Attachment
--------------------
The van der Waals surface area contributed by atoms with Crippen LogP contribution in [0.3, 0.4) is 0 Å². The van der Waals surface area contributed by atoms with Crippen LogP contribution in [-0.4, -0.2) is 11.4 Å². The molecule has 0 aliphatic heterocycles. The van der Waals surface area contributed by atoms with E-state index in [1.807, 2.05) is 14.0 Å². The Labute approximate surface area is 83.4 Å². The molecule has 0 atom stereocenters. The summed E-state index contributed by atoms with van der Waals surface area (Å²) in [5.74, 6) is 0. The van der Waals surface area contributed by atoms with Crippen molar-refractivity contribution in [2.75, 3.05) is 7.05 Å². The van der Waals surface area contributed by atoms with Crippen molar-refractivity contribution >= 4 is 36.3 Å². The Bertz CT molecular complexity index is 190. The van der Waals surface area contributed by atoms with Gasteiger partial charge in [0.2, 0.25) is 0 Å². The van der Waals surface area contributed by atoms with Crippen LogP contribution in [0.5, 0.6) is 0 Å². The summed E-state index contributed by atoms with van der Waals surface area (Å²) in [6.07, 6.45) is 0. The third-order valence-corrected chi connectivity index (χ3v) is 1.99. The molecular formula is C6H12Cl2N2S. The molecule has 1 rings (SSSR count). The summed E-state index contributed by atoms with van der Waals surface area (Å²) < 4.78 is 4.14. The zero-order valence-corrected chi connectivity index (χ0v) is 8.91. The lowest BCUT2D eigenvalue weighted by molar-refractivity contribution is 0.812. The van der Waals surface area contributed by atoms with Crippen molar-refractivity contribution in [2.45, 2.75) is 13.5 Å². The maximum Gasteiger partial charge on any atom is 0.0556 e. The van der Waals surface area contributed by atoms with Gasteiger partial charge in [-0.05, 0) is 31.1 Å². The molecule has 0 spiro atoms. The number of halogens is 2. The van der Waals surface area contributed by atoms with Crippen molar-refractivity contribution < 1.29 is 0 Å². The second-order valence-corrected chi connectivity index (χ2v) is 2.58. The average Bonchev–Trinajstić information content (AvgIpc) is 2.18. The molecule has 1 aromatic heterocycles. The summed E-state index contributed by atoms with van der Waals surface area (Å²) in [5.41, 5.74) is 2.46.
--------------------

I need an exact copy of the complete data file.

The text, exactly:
The van der Waals surface area contributed by atoms with Crippen LogP contribution in [0.3, 0.4) is 0 Å². The van der Waals surface area contributed by atoms with Crippen LogP contribution in [-0.4, -0.2) is 11.4 Å². The molecule has 0 aliphatic heterocycles. The van der Waals surface area contributed by atoms with E-state index in [1.807, 2.05) is 14.0 Å². The Labute approximate surface area is 83.4 Å². The molecule has 0 atom stereocenters. The summed E-state index contributed by atoms with van der Waals surface area (Å²) in [5.74, 6) is 0. The van der Waals surface area contributed by atoms with Crippen molar-refractivity contribution in [2.75, 3.05) is 7.05 Å². The van der Waals surface area contributed by atoms with Crippen molar-refractivity contribution >= 4 is 36.3 Å². The Bertz CT molecular complexity index is 190. The van der Waals surface area contributed by atoms with Gasteiger partial charge in [0.2, 0.25) is 0 Å². The van der Waals surface area contributed by atoms with Crippen LogP contribution in [0.5, 0.6) is 0 Å². The summed E-state index contributed by atoms with van der Waals surface area (Å²) in [6.07, 6.45) is 0. The third-order valence-corrected chi connectivity index (χ3v) is 1.99. The molecular formula is C6H12Cl2N2S. The molecule has 1 rings (SSSR count). The summed E-state index contributed by atoms with van der Waals surface area (Å²) < 4.78 is 4.14. The zero-order valence-corrected chi connectivity index (χ0v) is 8.91. The lowest BCUT2D eigenvalue weighted by molar-refractivity contribution is 0.812. The van der Waals surface area contributed by atoms with Crippen molar-refractivity contribution in [2.45, 2.75) is 13.5 Å². The maximum Gasteiger partial charge on any atom is 0.0556 e. The van der Waals surface area contributed by atoms with Gasteiger partial charge in [-0.05, 0) is 31.1 Å². The molecule has 0 spiro atoms. The number of halogens is 2. The van der Waals surface area contributed by atoms with Crippen molar-refractivity contribution < 1.29 is 0 Å². The second-order valence-corrected chi connectivity index (χ2v) is 2.58. The average Bonchev–Trinajstić information content (AvgIpc) is 2.18. The molecule has 1 aromatic heterocycles. The summed E-state index contributed by atoms with van der Waals surface area (Å²) in [5.41, 5.74) is 2.46.